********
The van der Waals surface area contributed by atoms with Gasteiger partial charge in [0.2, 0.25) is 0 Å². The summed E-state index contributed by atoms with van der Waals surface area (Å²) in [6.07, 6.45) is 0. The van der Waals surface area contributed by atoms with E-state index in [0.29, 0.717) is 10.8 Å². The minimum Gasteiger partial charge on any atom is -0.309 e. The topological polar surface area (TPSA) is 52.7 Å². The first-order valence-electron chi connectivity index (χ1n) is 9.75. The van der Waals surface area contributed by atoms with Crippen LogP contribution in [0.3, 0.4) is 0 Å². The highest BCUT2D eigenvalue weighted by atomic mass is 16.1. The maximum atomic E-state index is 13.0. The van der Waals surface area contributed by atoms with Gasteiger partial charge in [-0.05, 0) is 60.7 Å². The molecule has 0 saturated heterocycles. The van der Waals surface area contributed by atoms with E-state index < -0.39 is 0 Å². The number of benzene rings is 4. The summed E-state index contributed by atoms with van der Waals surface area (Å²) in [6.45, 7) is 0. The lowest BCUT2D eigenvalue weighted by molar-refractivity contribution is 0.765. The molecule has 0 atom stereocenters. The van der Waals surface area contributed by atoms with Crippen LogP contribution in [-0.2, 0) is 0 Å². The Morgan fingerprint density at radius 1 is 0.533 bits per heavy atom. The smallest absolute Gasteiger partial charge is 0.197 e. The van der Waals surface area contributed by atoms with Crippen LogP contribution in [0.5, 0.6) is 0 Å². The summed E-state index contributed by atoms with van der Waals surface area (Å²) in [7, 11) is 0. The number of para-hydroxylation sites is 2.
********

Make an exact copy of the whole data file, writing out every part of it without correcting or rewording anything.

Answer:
The van der Waals surface area contributed by atoms with Gasteiger partial charge in [0.2, 0.25) is 0 Å². The summed E-state index contributed by atoms with van der Waals surface area (Å²) in [6.07, 6.45) is 0. The van der Waals surface area contributed by atoms with E-state index in [0.29, 0.717) is 10.8 Å². The minimum Gasteiger partial charge on any atom is -0.309 e. The topological polar surface area (TPSA) is 52.7 Å². The first-order valence-electron chi connectivity index (χ1n) is 9.75. The van der Waals surface area contributed by atoms with Crippen LogP contribution in [0.3, 0.4) is 0 Å². The highest BCUT2D eigenvalue weighted by atomic mass is 16.1. The maximum atomic E-state index is 13.0. The van der Waals surface area contributed by atoms with Gasteiger partial charge in [-0.05, 0) is 60.7 Å². The molecule has 0 saturated heterocycles. The van der Waals surface area contributed by atoms with E-state index < -0.39 is 0 Å². The number of benzene rings is 4. The summed E-state index contributed by atoms with van der Waals surface area (Å²) in [6.45, 7) is 0. The lowest BCUT2D eigenvalue weighted by molar-refractivity contribution is 0.765. The molecule has 0 atom stereocenters. The van der Waals surface area contributed by atoms with Crippen LogP contribution in [-0.2, 0) is 0 Å². The Morgan fingerprint density at radius 1 is 0.533 bits per heavy atom. The smallest absolute Gasteiger partial charge is 0.197 e. The van der Waals surface area contributed by atoms with Crippen LogP contribution in [0.5, 0.6) is 0 Å². The summed E-state index contributed by atoms with van der Waals surface area (Å²) in [7, 11) is 0. The number of para-hydroxylation sites is 2.